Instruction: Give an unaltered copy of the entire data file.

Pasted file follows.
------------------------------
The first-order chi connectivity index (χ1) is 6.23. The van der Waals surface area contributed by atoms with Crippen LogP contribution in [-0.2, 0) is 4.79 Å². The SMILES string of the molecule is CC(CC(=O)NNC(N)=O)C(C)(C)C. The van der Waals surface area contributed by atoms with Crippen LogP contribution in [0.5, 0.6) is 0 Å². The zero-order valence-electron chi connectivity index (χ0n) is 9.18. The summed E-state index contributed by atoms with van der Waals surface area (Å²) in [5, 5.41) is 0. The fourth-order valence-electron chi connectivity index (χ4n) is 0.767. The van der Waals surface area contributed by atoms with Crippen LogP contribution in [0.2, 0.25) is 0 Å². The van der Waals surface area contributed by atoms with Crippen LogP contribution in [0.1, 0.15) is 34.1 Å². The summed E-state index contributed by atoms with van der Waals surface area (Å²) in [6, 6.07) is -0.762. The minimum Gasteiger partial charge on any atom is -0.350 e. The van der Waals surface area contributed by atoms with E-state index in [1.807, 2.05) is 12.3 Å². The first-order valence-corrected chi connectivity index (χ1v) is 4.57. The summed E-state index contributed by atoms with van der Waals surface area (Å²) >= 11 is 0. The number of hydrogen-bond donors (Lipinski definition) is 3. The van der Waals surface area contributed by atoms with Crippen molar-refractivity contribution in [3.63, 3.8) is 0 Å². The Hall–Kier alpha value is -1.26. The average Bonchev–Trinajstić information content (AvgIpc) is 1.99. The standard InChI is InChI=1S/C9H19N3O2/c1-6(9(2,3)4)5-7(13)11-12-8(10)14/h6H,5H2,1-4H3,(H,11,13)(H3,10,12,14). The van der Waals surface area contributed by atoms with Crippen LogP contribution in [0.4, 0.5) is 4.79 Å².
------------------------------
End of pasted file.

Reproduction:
The first-order chi connectivity index (χ1) is 6.23. The van der Waals surface area contributed by atoms with Crippen LogP contribution in [-0.2, 0) is 4.79 Å². The SMILES string of the molecule is CC(CC(=O)NNC(N)=O)C(C)(C)C. The van der Waals surface area contributed by atoms with Crippen LogP contribution in [0.5, 0.6) is 0 Å². The zero-order valence-electron chi connectivity index (χ0n) is 9.18. The summed E-state index contributed by atoms with van der Waals surface area (Å²) in [5, 5.41) is 0. The fourth-order valence-electron chi connectivity index (χ4n) is 0.767. The van der Waals surface area contributed by atoms with Crippen LogP contribution in [0.2, 0.25) is 0 Å². The van der Waals surface area contributed by atoms with Crippen LogP contribution in [0.1, 0.15) is 34.1 Å². The summed E-state index contributed by atoms with van der Waals surface area (Å²) in [6, 6.07) is -0.762. The minimum Gasteiger partial charge on any atom is -0.350 e. The van der Waals surface area contributed by atoms with E-state index in [1.807, 2.05) is 12.3 Å². The first-order valence-corrected chi connectivity index (χ1v) is 4.57. The summed E-state index contributed by atoms with van der Waals surface area (Å²) >= 11 is 0. The number of hydrogen-bond donors (Lipinski definition) is 3. The van der Waals surface area contributed by atoms with Crippen molar-refractivity contribution in [3.63, 3.8) is 0 Å². The Hall–Kier alpha value is -1.26. The average Bonchev–Trinajstić information content (AvgIpc) is 1.99. The standard InChI is InChI=1S/C9H19N3O2/c1-6(9(2,3)4)5-7(13)11-12-8(10)14/h6H,5H2,1-4H3,(H,11,13)(H3,10,12,14). The van der Waals surface area contributed by atoms with Crippen LogP contribution in [0.4, 0.5) is 4.79 Å².